Curriculum - Schools caught in crossfire of battle of East and West
Australian schools should be less concerned with the country's aboriginal culture and Asian neighbours and instead focus more on its British colonial past, according to one of the people tasked with revising the national curriculum.
Last week, the government announced controversial plans to rework the curriculum and "celebrate Australia" by addressing concerns that education fails to recognise the nation's "legacy of Western civilisation".
The current curriculum, drawn up in 2009, has three overarching themes: indigenous culture, Asia and sustainability. But education minister Christopher Pyne has stressed the need to remove its "partisan bias", which critics argue has led to too much focus on "politically correct" subjects.
Mr Pyne has acknowledged that students should be taught "the truth about the way we've treated indigenous Australians", but said that this should be presented alongside "the truth about the benefits of Western civilisation".
He accused the present curriculum's authors of "not giving important events in Australia's history and culture the prominence they deserve". In particular, Anzac Day, a national day of remembrance in Australia and New Zealand to commemorate those who lost their lives in the world wars and more recent conflicts, should be given more emphasis, the minister said.
The Australian coalition government is led by Tony Abbott, who became prime minister in September after a landslide election victory. Mr Abbott, who was born in England and returned to the country to attend the University of Oxford, has wasted little time in implementing a series of controversial policies welcomed by his supporters on the Right.
Mr Pyne said it was important for students to "know where we've come from as a nation", including "our beginnings as a colony and therefore our Western civilisation, which is why we are the kind of country we are today".
But Mr Pyne's choice of experts to rewrite the curriculum, which includes Kevin Donnelly, director of the Education Standards Institute thinktank and an outspoken conservative education commentator, has proved contentious.
Tasmania's education minister, Nick McKim, said the appointments had "all the hallmarks of a brainwashing and propaganda mission" to impose "extreme right-wing views" on students.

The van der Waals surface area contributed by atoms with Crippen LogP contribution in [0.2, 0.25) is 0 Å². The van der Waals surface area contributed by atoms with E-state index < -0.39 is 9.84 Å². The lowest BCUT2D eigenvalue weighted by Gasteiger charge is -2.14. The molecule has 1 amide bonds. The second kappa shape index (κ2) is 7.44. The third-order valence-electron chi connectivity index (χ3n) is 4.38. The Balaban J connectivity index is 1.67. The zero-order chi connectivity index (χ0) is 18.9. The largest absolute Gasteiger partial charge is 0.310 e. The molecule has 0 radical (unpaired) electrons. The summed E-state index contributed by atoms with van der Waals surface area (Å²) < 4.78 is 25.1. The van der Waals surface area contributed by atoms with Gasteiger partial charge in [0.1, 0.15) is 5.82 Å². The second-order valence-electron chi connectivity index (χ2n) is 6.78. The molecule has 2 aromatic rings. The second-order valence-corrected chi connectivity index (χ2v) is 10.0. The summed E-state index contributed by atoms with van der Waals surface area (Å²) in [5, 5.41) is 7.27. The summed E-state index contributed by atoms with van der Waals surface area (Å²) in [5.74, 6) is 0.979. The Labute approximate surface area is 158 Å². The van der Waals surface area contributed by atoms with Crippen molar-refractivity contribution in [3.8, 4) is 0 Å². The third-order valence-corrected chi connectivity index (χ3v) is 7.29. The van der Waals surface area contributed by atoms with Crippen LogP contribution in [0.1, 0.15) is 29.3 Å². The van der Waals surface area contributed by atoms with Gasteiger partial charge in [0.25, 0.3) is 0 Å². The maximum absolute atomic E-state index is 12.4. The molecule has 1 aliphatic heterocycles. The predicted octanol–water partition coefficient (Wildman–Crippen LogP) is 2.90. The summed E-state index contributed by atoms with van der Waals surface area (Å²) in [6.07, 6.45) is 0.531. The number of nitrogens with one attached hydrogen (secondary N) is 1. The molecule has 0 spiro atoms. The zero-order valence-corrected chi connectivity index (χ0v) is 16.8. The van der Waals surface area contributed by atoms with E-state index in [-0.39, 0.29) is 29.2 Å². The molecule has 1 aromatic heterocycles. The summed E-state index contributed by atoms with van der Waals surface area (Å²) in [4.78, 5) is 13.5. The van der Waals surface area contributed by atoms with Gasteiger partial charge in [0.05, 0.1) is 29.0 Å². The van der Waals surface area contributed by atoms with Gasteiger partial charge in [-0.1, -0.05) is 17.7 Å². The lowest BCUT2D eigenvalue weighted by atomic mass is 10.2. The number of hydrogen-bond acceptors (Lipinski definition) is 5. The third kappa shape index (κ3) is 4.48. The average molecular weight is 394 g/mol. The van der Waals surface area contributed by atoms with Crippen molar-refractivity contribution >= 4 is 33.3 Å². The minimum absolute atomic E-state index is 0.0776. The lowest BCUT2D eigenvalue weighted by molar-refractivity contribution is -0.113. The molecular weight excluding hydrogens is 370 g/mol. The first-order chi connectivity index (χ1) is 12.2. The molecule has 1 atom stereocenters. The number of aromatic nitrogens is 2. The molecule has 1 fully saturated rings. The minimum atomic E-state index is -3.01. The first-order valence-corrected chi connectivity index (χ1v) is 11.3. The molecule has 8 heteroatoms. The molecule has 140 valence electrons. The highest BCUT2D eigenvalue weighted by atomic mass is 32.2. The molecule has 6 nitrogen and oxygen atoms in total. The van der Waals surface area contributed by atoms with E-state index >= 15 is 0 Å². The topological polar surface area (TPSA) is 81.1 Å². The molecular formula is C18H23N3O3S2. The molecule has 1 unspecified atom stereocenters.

But Dr Donnelly told TES that although Australia had a "multicultural, multi-faith" society, "accepting diversity and difference is only possible when there is agreement about the values and beliefs that allow [them] to exist in the first place".
He added: "The concern is that every subject in the new curriculum, whether physics, chemistry, mathematics or science, has to be interpreted through indigenous, Asian and sustainability perspectives.
"While the three perspectives are worthwhile, equally as important is acknowledging that Australia is a Western, liberal democracy and that much of our history, as well as our political and legal institutions and culture in general, owe much to Western civilisation.
"The origins of Australia's Westminster form of government and our common- law legal system can be traced back to the fact that we were established as a British colony. Much of our literature, music, art and the language we speak can only be fully appreciated within the context of Western civilisation."
Tony Milner, professor of Asian history at the Australian National University, has claimed that focusing on the country's history as a British colony would help its Asian communities to "get a handle on what we are about".
But although Mr Pyne has insisted that the revised curriculum should be stripped of left-wing political bias, his opponents have warned that it now risks becoming ideologically skewed by the coalition government, which consists of the Liberal Party of Australia and its right-leaning political partners.
"We certainly don't want to see the politicisation of the national curriculum," said Angelo Gavrielatos, federal president of the Australian Education Union.
Meanwhile, the Labor Party's education spokeswoman, Kate Ellis, described the curriculum review as a "farce".
"What the [Tony] Abbott government has said.is that they believe that there was bias in the curriculum that was devised by an independent body, so to address that they're going to appoint a former Liberal staffer [Dr Donnelly]," she said. "This is a joke."